The hunt for zircons

This will be a more technical piece. I will describe the process of concentrating zircon grains for my undergraduate thesis project alongside with some pictures. Welcome anyone to give it a read, no matter you are interested in geochronology.

Disclaimer: Different labs might do it differently. This is just my own experience. :)


A general overview — How do we know the age of a rock?

It all comes to radioactive decay. Wiki defines radioactive decay as a process of disintegration of an unstable parent nucleus into stable daughter nuclei by emitting radiation.

Why zircons?

Zircons (ZrSiO4) exist as accessory minerals in igneous and metamorphic rocks, as detrital grains in sedimentary rocks. They are usually dated by U-Pb techniques because uranium and zirconium have a similar charge of +4 and hence uranium is frequently in substitution for zirconium — but, zircon does not incorporate Pb. Thus, all Pb found in Zircon will be considered radiogenic, i.e.: they are the daughter nuclei from the decay of U. Obtaining the concentration of U and Pb from analytical techniques, we can calculate the age of the formation of the rock. (There is much more about this and I am not going into too much detail here. In this article, I will focus on the sample preparation instead.)

Many basic concepts of physics is applied to separate zircons out of the pile, such as magnetic field strength, specific gravity and density. It might be a fun thing to do — to think about what physics concepts was applied in each step of separation (for physics enthusiasts!).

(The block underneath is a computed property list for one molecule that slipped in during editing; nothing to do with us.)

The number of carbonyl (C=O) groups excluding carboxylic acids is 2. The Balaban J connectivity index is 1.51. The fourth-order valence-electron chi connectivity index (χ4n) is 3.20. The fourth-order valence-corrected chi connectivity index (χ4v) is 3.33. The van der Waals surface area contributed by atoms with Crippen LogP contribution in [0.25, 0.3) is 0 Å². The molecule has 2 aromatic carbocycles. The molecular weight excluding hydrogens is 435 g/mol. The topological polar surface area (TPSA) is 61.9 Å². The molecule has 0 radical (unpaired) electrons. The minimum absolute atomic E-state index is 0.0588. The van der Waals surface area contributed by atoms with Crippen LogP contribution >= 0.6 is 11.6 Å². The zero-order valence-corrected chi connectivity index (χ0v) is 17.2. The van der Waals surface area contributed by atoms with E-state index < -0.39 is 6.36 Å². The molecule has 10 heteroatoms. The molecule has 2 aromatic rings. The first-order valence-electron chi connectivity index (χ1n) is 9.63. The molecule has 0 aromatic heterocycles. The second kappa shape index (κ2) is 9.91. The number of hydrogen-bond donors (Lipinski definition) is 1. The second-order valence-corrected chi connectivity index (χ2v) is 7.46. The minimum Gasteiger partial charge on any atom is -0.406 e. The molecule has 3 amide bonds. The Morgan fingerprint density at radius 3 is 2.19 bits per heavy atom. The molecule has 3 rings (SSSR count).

Step 1: Crushing the rocks

We started off with rock samples collected by the field geologists that weigh about 10–15 lbs. To obtain the zircon minerals, we need to crush them using a jaw crusher, followed by a pulverizer. Contamination can easily happen because the the pulverized rock will be flying everywhere. Hence, throughout the analytical procedures, thorough cleaning the machines, tools, glassware with water and ethanol is a very important process.

Rock pieces collected in the field for geochronology analysis.
Left: A jaw crusher; Right: A disk mill, also known as pulverizer.

Step 2: Shake it off!

The pulverized sample was then placed on the Wilfley shaker table to perform gravity separation. The shaking motion of the Wilfley table creates stratification and separate heavy minerals from light minerals. The heavy minerals is our main interest as that is where zircons will be. To refine the heavy minerals, they were passed again on the Wilfley table. Now, we have three containers, of minerals: the heavy-heavies, the heavies and the light.

Wilfley table in action. The pulverized sample was placed on the table top to the right.